On the other hand, if cartilage damage due to trauma, injury, knee surgery or disease is excessive, partial or total knee replacement (arthroplasty) may be the only available options.



A study reviewed 94 patients who underwent autologous cultured chondrocyte transplantation of the knee 2 to 9 years earlier.  This treatment was offered for patients with large (1.5cm² to 12cm²) full thickness, large cartilage defects in the knee.

Good to excellent results were observed in:

  • 92% of patients with isolated femoral condyle defects;
  • 67% of patients with multiple lesions in the cartilage;
  • 89% of patients with osteochondritis dissecans;
  • 65% of patella patients; and
  • 75% of patients with femoral condyle defects and anterior cruciate ligament repair (Peterson et al, 2000). 


Autologous chondrocyte transplantation may be a promising intervention for the repair of cartilage defects in an otherwise healthy knee joint.  Two patient stories are described below:



Tanja Dicht (48), a senior carer in Hamburg, Germany, was plagued with left knee pain for years.  Despite a meniscus operation in 2012, her knee pain persisted.

Magnetic resonance imaging in May 2017 revealed 4th grade cartilage damage on the upper joint surface of her medial (inner) left knee.  Specifically, 10 square cm of cartilage was destroyed right to the bone.


Tanja Dicht, Left Knee Patient


Dr Matthias Buhs, Orthopaedic Surgeon near Hamburg, suggested that Tanja’s damaged knee cartilage be restored via a 2-step process involving knee cartilage autotransplantation.


Tanja’s Orthopaedic Surgeon, Dr Matthias Buhs

Tanja’s Autologous Knee Cartilage Transplantation and Repair

In July 2017, Tanja underwent minimally-invasive keyhole surgery called arthroscopy.  This involved a small incision on each side of her kneecap.

Two small samples of healthy cartilage no bigger than grains of rice and some underlying bone were removed from the upper, non-weight-bearing parts of Tanja’s knee joint (i.e. from her distal femur).

Nicknamed white gold, these cartilage samples plus 200ml blood were sent to a laboratory in Berlin called CO.DON.**  This laboratory specialises in the cultivation of hyaline articular cartilage cells.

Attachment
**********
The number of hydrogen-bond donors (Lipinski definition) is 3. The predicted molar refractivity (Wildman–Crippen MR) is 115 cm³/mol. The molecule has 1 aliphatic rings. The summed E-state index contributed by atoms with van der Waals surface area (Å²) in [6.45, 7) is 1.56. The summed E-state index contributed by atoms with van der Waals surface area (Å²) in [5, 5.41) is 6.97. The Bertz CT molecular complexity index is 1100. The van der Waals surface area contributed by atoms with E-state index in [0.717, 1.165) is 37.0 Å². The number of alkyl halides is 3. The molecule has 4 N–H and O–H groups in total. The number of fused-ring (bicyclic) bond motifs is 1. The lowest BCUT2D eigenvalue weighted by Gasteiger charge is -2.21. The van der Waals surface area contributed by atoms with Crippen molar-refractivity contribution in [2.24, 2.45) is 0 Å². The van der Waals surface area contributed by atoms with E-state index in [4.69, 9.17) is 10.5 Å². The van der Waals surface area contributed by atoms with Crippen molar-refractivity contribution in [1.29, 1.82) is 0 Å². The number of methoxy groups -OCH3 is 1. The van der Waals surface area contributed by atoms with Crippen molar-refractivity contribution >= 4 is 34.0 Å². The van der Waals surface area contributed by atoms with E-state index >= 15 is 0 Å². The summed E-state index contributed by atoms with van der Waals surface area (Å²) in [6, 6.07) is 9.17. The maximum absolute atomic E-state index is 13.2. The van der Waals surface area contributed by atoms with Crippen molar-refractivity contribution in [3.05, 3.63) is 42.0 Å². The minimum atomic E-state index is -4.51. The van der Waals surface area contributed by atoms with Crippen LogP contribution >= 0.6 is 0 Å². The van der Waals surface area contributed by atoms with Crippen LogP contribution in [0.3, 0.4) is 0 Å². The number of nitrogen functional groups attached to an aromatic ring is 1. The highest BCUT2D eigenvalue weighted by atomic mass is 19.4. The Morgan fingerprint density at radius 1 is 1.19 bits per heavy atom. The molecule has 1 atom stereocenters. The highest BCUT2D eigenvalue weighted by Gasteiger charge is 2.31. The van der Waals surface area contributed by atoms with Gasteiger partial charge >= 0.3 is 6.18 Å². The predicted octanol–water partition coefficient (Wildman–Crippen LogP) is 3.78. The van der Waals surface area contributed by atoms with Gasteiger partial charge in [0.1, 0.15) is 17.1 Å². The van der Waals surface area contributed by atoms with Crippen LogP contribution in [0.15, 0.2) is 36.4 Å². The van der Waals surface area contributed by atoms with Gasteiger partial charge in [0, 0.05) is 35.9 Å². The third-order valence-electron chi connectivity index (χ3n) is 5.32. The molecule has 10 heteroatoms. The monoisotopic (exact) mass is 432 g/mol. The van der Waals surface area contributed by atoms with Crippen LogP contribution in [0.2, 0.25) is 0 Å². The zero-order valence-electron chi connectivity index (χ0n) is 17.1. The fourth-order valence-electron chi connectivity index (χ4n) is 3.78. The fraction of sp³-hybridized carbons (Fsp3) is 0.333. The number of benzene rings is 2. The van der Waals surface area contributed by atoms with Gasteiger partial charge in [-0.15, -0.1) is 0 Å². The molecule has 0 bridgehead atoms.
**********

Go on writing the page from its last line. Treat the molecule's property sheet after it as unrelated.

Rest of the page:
After isolation in the laboratory, Tanja’s cartilage cells were placed via pipette into a bottle that contains a cell culture.  Tanja’s bottle was then placed inside an incubator at an ambient temperature of 37°C.

There are 84 incubators in total, enabling bottles for up to 84 patients to be incubated.

Andreas Eberle of CO.DON simplified the cell incubation process as follows (translated):

‘Just imagine an oven … First, you open the door.  You place the bottles inside.  Then you close the door.’ 

During incubation, Tanja’s cartilage cells were soaked with her own donated blood serum every 2 days.

Once the bottom of the bottle was covered with newly cultivated cells, they were harvested and transferred onto microplates that contain 96 small ‘wells’ or depressions.***

A ball comprising ~200,000 chondrocytes will grow inside each well after 5 to 8 weeks of incubation.  These balls are sometimes called chondrospheres, chondrocyte spheroids and/or spherical aggregates of chondrocytes (or ‘Spherox’).

Following maturation, Tanja’s microplate including 96 chondrospheres was sent to Dr Matthias Buhs for transplantation.



A monitor displaying a ball of cartilage cells (chondrosphere), post-transplantation


Exactly 58 days after removal of healthy cartilage samples, Tanja returned for her second minimally-invasive surgery involving autologous cartilage (chondrosphere) transplantation.

First, Tanja’s defective cartilage had to be cleaned to the bone to make way for the newly cultivated chondrospheres.

Thereafter, each ball of chondrocytes was gently transplanted into the gap.  Care was taken to ensure that ‘chondrosphere overcrowding’ did not occur.

Dr Buhs watched the repaired tissue area for 20 minutes to ensure that the transplanted cell balls grew into the gap.

After the chondrospheres ‘rose like yeast dumplings’, Dr Buhs closed the incisions in Tanja’s left knee.

Thereafter, Tanja remained in bed for 3 days to enable the new chondrospheres to integrate into the native cartilage.


While non-weight-bearing gentle movements were allowed, Tanja had to avoid bearing weight on her left knee for 6 weeks.

After 6 weeks, Tanja was allowed to bear normal weight on her left knee for 6 months.  Thereafter, she was able to go on walks and pursue light activities.